Fortunately, generating these waveforms isn't something the equipment designer has to worry about as this is all taken care of by the lcd controller. However it is necessary to generate the required number of intermediate bias voltages and there are several means for achieving this. The most usual method for doing this is externally, with a simple resistive divider chain between supply and ground.

The values of the resistors will be determined by the required bias voltage levels, but will need to be low enough to not be affected by the capacitive load presented by the lcd; it may even be necessary to add smoothing capacitors between the bias points and ground to stabilise the levels.

An alternative approach, provided internally by some controllers, is a voltage boost circuit. This typically uses a reference voltage equal to the lowest bias level and then multiplies this up by as many times as necessary to provide the higher bias levels. One advantage of this approach is that the bias levels can be independent of the controller's supply voltage.

Renesas has pioneered another method for powering the lcd and providing these bias voltages in its RL78/L12 microcontroller series. The RL78 series has been designed specifically for use in ultra low power applications, featuring an innovative snooze mode that allows serial communication and a/d converter operation while in standby, suiting it to application in battery powered designs.

The recently introduced RL78/L12 is the first member of the RL78 family to offer an integrated lcd drive that provides flexible control, not only supporting the voltage boost and external resistive split bias methods, but also supporting a capacitor split method.

The capacitor split approach is similar in principle to resistive splitting in that the required bias voltages are defined by the values of the external capacitors, as shown in fig 2 (these capacitors should not be confused with the smoothing capacitors that may be used with the resistive split or voltage boost methods to stabilise the bias voltages from any load fluctuations).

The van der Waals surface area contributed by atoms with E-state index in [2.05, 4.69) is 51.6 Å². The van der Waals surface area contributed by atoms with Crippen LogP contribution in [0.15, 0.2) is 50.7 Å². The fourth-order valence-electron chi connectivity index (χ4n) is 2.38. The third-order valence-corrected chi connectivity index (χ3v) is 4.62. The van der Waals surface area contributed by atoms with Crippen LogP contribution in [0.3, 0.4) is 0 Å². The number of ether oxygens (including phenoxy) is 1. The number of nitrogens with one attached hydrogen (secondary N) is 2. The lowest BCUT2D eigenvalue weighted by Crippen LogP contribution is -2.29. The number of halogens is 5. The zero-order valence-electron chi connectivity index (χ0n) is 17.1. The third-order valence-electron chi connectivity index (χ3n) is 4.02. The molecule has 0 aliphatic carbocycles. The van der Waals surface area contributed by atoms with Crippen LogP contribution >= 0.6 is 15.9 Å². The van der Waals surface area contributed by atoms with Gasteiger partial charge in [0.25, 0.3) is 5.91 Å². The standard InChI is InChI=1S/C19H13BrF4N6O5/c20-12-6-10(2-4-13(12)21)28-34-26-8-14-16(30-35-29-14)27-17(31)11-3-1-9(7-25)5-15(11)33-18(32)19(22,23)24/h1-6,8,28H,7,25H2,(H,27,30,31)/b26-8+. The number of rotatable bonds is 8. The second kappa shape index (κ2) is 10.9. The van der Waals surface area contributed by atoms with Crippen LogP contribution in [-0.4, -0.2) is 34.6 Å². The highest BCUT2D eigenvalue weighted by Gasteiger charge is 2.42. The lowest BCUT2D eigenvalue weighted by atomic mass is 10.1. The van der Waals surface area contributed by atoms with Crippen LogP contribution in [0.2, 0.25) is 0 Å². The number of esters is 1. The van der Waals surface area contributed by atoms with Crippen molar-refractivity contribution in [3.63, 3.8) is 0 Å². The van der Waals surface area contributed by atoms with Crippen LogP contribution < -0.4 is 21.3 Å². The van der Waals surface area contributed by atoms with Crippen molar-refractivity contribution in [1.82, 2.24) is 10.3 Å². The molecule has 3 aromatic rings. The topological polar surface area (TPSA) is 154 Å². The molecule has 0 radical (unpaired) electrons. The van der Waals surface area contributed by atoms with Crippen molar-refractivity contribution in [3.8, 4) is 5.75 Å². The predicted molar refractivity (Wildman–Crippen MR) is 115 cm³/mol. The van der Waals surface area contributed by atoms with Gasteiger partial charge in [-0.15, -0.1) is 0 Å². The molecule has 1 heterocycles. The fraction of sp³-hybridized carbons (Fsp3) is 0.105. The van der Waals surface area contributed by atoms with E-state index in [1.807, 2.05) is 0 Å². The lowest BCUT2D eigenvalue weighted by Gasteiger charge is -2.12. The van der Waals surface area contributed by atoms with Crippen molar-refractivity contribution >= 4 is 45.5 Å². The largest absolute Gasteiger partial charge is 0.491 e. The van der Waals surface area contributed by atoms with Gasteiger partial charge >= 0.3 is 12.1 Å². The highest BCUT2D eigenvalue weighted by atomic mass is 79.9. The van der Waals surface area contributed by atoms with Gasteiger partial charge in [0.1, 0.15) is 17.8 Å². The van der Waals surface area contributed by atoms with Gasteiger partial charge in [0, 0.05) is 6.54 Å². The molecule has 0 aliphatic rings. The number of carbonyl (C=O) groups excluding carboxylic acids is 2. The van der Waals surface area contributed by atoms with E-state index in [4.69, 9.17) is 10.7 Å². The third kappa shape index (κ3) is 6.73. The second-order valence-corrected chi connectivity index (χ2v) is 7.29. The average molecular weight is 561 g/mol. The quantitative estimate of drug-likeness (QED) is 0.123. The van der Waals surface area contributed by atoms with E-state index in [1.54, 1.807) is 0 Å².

The attraction of the capacitor split method is that there is no wasted current flowing continually through the resistive split bias chain or consumed by the capacitive charge pump circuit used for the voltage boost method. In the case of the RL78/L12, the capacitor split method enables an ultra low power mode (sub halt) that draws 0.62µA at 3V with the lcd active and real time clock running. This is less than half of the typical 1.5µA current taken by the voltage boost or resistive split methods. Even these figures disguise the true power saving – the capacitive split circuitry only draws 0.12µA, with the other 0.5µA being consumed by the real time clock.

Reducing the energy consumed in handheld or portable electronic equipment is key to ensuring these devices achieve acceptable battery life. Modern microcontrollers try to offset high performance with various low power modes. Driving lcds is a common requirement in these applications, so any technique that can save energy while the display remains active will always be welcome. The capacitive split biasing method offered by the Renesas RL78/L12 MCU provides just such a solution.

Steve Patrick is a field applications engineer with MSC Gleichman, while Mark Cullum is a senior mcu marketing engineer with Renesas Electronics.

Steve Patrick and Mark Cullum